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August 06, 2004

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Palo Alto Online

Publication Date: Friday, August 06, 2004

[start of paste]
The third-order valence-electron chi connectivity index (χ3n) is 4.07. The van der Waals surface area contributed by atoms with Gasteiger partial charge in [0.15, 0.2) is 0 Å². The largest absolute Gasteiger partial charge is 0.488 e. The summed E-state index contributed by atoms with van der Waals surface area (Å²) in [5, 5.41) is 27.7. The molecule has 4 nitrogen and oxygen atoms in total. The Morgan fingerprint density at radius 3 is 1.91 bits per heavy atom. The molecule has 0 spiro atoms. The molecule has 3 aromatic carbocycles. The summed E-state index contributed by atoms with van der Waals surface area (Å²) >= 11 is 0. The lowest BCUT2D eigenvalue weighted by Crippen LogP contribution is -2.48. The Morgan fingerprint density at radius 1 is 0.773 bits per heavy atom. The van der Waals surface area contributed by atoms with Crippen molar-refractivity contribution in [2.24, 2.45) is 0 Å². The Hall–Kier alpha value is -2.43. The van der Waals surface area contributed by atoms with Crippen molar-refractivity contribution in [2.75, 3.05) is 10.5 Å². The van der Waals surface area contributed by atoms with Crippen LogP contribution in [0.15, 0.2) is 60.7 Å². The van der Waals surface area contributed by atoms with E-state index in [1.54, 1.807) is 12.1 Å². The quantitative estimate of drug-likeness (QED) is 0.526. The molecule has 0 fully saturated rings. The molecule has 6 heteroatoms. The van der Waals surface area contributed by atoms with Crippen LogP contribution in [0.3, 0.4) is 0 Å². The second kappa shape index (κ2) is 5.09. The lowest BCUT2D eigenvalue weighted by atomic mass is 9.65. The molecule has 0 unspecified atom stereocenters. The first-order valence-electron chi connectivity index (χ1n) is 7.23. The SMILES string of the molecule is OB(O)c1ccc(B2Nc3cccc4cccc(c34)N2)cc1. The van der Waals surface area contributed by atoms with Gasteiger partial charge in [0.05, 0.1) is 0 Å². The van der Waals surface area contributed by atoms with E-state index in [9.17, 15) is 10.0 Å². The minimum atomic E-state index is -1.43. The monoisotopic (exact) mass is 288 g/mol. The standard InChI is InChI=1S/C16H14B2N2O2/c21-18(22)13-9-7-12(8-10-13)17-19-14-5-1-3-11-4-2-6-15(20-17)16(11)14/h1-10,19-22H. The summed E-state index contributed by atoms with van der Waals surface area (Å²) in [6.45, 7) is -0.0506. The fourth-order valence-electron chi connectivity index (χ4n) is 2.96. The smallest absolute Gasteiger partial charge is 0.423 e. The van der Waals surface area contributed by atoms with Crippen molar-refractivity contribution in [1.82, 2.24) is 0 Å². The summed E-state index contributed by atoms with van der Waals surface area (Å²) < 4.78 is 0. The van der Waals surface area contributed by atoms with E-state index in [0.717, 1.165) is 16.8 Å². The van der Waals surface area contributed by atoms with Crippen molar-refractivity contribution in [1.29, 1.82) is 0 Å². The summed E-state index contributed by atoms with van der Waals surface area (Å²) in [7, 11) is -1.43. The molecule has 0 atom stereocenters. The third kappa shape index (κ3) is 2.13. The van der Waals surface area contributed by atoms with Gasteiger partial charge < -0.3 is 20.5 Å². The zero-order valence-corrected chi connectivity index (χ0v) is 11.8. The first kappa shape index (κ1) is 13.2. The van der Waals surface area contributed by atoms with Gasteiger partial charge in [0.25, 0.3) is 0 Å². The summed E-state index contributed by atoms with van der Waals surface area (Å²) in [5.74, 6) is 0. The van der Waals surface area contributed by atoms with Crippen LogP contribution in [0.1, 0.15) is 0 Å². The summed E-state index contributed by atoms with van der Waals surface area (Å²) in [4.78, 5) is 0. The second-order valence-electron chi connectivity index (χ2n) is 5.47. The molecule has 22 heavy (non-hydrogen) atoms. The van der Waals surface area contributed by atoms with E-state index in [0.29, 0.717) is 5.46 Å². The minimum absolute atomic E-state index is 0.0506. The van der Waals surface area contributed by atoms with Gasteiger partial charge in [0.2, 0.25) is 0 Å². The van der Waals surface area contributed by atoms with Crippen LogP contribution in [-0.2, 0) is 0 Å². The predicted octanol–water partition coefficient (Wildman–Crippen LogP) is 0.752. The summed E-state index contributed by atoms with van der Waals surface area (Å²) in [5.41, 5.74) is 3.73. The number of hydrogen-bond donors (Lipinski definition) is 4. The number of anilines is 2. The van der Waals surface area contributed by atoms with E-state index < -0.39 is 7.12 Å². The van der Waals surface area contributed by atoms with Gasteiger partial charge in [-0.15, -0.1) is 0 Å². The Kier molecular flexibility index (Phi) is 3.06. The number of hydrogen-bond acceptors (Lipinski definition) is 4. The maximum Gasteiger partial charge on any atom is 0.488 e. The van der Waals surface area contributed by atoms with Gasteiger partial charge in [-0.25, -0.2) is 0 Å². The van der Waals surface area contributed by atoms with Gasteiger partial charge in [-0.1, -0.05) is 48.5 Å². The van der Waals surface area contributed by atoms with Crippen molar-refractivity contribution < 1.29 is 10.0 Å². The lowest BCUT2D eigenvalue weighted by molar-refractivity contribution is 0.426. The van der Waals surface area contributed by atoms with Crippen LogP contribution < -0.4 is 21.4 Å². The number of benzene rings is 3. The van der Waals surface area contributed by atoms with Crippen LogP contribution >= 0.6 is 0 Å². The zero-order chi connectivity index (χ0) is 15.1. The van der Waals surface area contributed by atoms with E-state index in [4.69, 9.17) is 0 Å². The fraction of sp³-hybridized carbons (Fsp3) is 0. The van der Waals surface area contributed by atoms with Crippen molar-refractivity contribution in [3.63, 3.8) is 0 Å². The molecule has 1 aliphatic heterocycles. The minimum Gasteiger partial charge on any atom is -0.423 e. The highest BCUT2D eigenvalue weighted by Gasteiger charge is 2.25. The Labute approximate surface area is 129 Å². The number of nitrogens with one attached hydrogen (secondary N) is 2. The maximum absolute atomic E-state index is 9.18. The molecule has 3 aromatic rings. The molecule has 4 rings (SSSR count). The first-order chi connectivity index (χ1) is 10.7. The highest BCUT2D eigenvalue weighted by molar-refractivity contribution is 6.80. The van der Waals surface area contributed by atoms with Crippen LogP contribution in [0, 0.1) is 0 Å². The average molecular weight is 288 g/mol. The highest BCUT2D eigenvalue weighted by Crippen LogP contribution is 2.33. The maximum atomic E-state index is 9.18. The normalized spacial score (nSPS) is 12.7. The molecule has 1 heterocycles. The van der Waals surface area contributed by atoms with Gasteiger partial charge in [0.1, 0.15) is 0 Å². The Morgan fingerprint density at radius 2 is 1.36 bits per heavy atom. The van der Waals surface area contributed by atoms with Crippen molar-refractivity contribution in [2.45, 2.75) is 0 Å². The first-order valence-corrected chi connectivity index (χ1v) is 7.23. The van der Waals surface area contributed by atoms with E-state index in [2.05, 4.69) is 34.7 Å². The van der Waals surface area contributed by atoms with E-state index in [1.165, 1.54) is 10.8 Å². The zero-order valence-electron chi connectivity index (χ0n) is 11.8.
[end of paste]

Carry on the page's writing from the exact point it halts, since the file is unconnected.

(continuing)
An ear for music, a head for history An ear for music, a head for history (August 06, 2004)

Ara Guzelimian brings encyclopedic knowledge to Music at Menlo

by Robyn Israel